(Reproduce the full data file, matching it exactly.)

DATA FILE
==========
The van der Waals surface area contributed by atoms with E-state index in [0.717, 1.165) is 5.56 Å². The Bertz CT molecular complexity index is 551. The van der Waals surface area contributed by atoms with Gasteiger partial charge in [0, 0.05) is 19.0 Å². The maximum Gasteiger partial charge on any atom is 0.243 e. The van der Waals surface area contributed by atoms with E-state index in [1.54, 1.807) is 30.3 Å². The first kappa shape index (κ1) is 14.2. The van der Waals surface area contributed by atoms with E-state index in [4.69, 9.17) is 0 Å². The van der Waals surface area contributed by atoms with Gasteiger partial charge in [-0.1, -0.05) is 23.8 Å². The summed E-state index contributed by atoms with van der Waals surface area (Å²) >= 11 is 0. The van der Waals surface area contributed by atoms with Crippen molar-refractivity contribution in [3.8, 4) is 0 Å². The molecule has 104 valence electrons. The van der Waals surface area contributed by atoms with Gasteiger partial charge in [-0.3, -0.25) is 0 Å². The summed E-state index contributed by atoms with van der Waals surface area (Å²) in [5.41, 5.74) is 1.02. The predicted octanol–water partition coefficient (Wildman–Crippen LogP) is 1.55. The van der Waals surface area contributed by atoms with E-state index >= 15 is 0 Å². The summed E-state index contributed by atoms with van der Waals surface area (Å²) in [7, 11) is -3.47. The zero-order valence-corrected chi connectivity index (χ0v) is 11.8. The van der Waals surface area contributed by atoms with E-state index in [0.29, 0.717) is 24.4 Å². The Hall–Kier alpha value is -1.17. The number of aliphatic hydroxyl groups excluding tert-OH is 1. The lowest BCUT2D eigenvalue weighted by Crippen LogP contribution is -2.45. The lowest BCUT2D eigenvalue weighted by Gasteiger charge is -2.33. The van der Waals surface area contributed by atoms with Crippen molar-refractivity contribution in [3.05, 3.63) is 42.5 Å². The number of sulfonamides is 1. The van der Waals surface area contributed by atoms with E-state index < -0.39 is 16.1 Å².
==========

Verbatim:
The van der Waals surface area contributed by atoms with E-state index in [0.717, 1.165) is 5.56 Å². The Bertz CT molecular complexity index is 551. The van der Waals surface area contributed by atoms with Gasteiger partial charge in [0, 0.05) is 19.0 Å². The maximum Gasteiger partial charge on any atom is 0.243 e. The van der Waals surface area contributed by atoms with E-state index in [1.54, 1.807) is 30.3 Å². The first kappa shape index (κ1) is 14.2. The van der Waals surface area contributed by atoms with E-state index in [4.69, 9.17) is 0 Å². The van der Waals surface area contributed by atoms with Gasteiger partial charge in [-0.1, -0.05) is 23.8 Å². The summed E-state index contributed by atoms with van der Waals surface area (Å²) >= 11 is 0. The van der Waals surface area contributed by atoms with Crippen molar-refractivity contribution in [3.8, 4) is 0 Å². The molecule has 104 valence electrons. The van der Waals surface area contributed by atoms with Gasteiger partial charge in [-0.3, -0.25) is 0 Å². The summed E-state index contributed by atoms with van der Waals surface area (Å²) in [5.41, 5.74) is 1.02. The predicted octanol–water partition coefficient (Wildman–Crippen LogP) is 1.55. The van der Waals surface area contributed by atoms with E-state index >= 15 is 0 Å². The summed E-state index contributed by atoms with van der Waals surface area (Å²) in [7, 11) is -3.47. The zero-order valence-corrected chi connectivity index (χ0v) is 11.8. The van der Waals surface area contributed by atoms with E-state index in [0.29, 0.717) is 24.4 Å². The Hall–Kier alpha value is -1.17. The number of aliphatic hydroxyl groups excluding tert-OH is 1. The lowest BCUT2D eigenvalue weighted by Crippen LogP contribution is -2.45. The lowest BCUT2D eigenvalue weighted by Gasteiger charge is -2.33. The van der Waals surface area contributed by atoms with Crippen molar-refractivity contribution in [3.05, 3.63) is 42.5 Å². The number of sulfonamides is 1. The van der Waals surface area contributed by atoms with E-state index < -0.39 is 16.1 Å².